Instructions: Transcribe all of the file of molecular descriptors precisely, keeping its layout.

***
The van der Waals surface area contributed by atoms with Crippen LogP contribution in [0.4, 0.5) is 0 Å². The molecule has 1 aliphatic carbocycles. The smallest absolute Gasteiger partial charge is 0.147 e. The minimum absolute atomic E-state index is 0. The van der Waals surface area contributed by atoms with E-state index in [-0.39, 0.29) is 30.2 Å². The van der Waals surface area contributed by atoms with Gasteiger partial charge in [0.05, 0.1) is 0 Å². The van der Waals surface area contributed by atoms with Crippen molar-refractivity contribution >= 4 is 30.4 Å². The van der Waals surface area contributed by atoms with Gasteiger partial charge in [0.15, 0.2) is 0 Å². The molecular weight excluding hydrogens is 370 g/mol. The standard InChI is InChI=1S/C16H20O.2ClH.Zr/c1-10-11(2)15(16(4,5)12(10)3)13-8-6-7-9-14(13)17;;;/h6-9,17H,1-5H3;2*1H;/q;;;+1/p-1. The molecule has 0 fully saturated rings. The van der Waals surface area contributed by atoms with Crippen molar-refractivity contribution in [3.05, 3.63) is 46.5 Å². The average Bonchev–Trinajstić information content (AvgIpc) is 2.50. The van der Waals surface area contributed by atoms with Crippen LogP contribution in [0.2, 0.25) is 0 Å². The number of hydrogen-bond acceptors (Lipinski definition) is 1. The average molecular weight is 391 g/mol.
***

The van der Waals surface area contributed by atoms with Crippen LogP contribution in [0.4, 0.5) is 0 Å². The molecule has 1 aliphatic carbocycles. The smallest absolute Gasteiger partial charge is 0.147 e. The minimum absolute atomic E-state index is 0. The van der Waals surface area contributed by atoms with E-state index in [-0.39, 0.29) is 30.2 Å². The van der Waals surface area contributed by atoms with Gasteiger partial charge in [0.05, 0.1) is 0 Å². The van der Waals surface area contributed by atoms with Crippen molar-refractivity contribution >= 4 is 30.4 Å². The van der Waals surface area contributed by atoms with Gasteiger partial charge in [0.15, 0.2) is 0 Å². The molecular weight excluding hydrogens is 370 g/mol. The standard InChI is InChI=1S/C16H20O.2ClH.Zr/c1-10-11(2)15(16(4,5)12(10)3)13-8-6-7-9-14(13)17;;;/h6-9,17H,1-5H3;2*1H;/q;;;+1/p-1. The molecule has 0 fully saturated rings. The van der Waals surface area contributed by atoms with Crippen molar-refractivity contribution in [3.05, 3.63) is 46.5 Å². The average Bonchev–Trinajstić information content (AvgIpc) is 2.50. The van der Waals surface area contributed by atoms with Crippen LogP contribution in [0.2, 0.25) is 0 Å². The number of hydrogen-bond acceptors (Lipinski definition) is 1. The average molecular weight is 391 g/mol.